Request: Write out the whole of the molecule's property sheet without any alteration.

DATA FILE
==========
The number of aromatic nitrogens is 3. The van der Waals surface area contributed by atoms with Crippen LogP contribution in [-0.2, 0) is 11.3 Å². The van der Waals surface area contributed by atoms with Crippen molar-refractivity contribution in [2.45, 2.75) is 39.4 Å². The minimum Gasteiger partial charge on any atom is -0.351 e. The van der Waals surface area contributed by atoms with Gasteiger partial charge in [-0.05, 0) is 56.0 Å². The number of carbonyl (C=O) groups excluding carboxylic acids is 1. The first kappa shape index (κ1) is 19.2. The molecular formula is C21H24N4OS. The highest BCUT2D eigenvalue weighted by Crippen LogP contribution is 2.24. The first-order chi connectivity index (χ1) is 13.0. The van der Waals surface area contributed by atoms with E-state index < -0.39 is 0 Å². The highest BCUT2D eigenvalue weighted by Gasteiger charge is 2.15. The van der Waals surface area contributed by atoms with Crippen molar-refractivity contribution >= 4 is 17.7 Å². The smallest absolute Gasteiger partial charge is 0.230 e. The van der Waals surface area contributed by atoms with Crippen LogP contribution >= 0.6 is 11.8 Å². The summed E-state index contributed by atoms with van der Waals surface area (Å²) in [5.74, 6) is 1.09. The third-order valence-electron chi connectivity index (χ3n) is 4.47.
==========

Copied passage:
The number of aromatic nitrogens is 3. The van der Waals surface area contributed by atoms with Crippen LogP contribution in [-0.2, 0) is 11.3 Å². The van der Waals surface area contributed by atoms with Crippen molar-refractivity contribution in [2.45, 2.75) is 39.4 Å². The minimum Gasteiger partial charge on any atom is -0.351 e. The van der Waals surface area contributed by atoms with Gasteiger partial charge in [-0.05, 0) is 56.0 Å². The number of carbonyl (C=O) groups excluding carboxylic acids is 1. The first kappa shape index (κ1) is 19.2. The molecular formula is C21H24N4OS. The highest BCUT2D eigenvalue weighted by Crippen LogP contribution is 2.24. The first-order chi connectivity index (χ1) is 13.0. The van der Waals surface area contributed by atoms with E-state index < -0.39 is 0 Å². The highest BCUT2D eigenvalue weighted by Gasteiger charge is 2.15. The van der Waals surface area contributed by atoms with Crippen molar-refractivity contribution >= 4 is 17.7 Å². The smallest absolute Gasteiger partial charge is 0.230 e. The van der Waals surface area contributed by atoms with Crippen LogP contribution >= 0.6 is 11.8 Å². The summed E-state index contributed by atoms with van der Waals surface area (Å²) in [5.74, 6) is 1.09. The third-order valence-electron chi connectivity index (χ3n) is 4.47.